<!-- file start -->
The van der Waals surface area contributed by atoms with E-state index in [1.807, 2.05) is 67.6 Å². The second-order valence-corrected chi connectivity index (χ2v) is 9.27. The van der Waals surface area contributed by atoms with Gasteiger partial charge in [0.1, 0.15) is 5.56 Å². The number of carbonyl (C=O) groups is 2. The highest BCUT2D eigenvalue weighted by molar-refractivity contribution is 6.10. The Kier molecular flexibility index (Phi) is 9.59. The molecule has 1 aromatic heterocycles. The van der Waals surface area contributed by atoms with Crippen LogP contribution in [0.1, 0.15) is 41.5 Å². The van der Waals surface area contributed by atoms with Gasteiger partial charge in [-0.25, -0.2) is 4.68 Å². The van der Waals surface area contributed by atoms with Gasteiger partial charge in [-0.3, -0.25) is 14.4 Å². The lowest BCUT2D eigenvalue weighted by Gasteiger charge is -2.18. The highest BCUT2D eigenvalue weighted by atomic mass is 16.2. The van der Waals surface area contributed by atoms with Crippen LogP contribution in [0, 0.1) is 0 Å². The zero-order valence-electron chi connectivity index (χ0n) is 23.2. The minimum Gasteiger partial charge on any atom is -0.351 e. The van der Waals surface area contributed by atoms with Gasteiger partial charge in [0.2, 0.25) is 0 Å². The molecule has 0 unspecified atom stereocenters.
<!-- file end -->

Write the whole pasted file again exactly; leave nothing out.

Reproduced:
The van der Waals surface area contributed by atoms with E-state index in [1.807, 2.05) is 67.6 Å². The second-order valence-corrected chi connectivity index (χ2v) is 9.27. The van der Waals surface area contributed by atoms with Gasteiger partial charge in [0.1, 0.15) is 5.56 Å². The number of carbonyl (C=O) groups is 2. The highest BCUT2D eigenvalue weighted by molar-refractivity contribution is 6.10. The Kier molecular flexibility index (Phi) is 9.59. The molecule has 1 aromatic heterocycles. The van der Waals surface area contributed by atoms with Crippen LogP contribution in [0.1, 0.15) is 41.5 Å². The van der Waals surface area contributed by atoms with Gasteiger partial charge in [-0.25, -0.2) is 4.68 Å². The van der Waals surface area contributed by atoms with Gasteiger partial charge in [-0.3, -0.25) is 14.4 Å². The lowest BCUT2D eigenvalue weighted by Gasteiger charge is -2.18. The highest BCUT2D eigenvalue weighted by atomic mass is 16.2. The van der Waals surface area contributed by atoms with Crippen LogP contribution in [0, 0.1) is 0 Å². The zero-order valence-electron chi connectivity index (χ0n) is 23.2. The minimum Gasteiger partial charge on any atom is -0.351 e. The van der Waals surface area contributed by atoms with Gasteiger partial charge in [0.2, 0.25) is 0 Å². The molecule has 0 unspecified atom stereocenters.